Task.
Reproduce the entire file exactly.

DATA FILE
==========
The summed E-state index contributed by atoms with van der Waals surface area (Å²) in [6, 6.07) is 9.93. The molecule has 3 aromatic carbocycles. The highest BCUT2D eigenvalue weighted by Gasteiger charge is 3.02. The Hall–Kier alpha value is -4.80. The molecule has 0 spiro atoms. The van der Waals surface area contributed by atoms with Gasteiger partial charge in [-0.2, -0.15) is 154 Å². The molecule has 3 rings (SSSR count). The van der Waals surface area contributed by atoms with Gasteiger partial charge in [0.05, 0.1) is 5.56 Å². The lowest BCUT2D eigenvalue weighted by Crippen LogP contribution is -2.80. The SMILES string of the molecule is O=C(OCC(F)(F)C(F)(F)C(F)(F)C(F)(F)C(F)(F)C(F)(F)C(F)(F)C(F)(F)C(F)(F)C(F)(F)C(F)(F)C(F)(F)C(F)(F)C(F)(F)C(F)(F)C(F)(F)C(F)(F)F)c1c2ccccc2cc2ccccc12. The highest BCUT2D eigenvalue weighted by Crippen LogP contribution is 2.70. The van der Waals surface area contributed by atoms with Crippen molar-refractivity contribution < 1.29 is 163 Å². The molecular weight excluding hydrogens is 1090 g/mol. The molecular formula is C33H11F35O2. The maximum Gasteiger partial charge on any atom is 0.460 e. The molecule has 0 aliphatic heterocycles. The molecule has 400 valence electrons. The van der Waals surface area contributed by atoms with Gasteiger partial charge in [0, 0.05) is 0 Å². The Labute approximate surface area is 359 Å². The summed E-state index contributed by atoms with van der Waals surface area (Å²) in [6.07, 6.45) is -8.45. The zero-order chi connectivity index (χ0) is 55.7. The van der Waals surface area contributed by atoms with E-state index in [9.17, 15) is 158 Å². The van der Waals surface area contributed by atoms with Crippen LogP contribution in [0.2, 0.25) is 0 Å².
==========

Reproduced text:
The summed E-state index contributed by atoms with van der Waals surface area (Å²) in [6, 6.07) is 9.93. The molecule has 3 aromatic carbocycles. The highest BCUT2D eigenvalue weighted by Gasteiger charge is 3.02. The Hall–Kier alpha value is -4.80. The molecule has 0 spiro atoms. The van der Waals surface area contributed by atoms with Gasteiger partial charge in [-0.2, -0.15) is 154 Å². The molecule has 3 rings (SSSR count). The van der Waals surface area contributed by atoms with Gasteiger partial charge in [0.05, 0.1) is 5.56 Å². The lowest BCUT2D eigenvalue weighted by Crippen LogP contribution is -2.80. The SMILES string of the molecule is O=C(OCC(F)(F)C(F)(F)C(F)(F)C(F)(F)C(F)(F)C(F)(F)C(F)(F)C(F)(F)C(F)(F)C(F)(F)C(F)(F)C(F)(F)C(F)(F)C(F)(F)C(F)(F)C(F)(F)C(F)(F)F)c1c2ccccc2cc2ccccc12. The highest BCUT2D eigenvalue weighted by Crippen LogP contribution is 2.70. The van der Waals surface area contributed by atoms with Crippen molar-refractivity contribution < 1.29 is 163 Å². The molecular weight excluding hydrogens is 1090 g/mol. The molecular formula is C33H11F35O2. The maximum Gasteiger partial charge on any atom is 0.460 e. The molecule has 0 aliphatic heterocycles. The molecule has 400 valence electrons. The van der Waals surface area contributed by atoms with Gasteiger partial charge in [0, 0.05) is 0 Å². The Labute approximate surface area is 359 Å². The summed E-state index contributed by atoms with van der Waals surface area (Å²) in [6.07, 6.45) is -8.45. The zero-order chi connectivity index (χ0) is 55.7. The van der Waals surface area contributed by atoms with E-state index in [9.17, 15) is 158 Å². The van der Waals surface area contributed by atoms with Crippen LogP contribution in [0.2, 0.25) is 0 Å².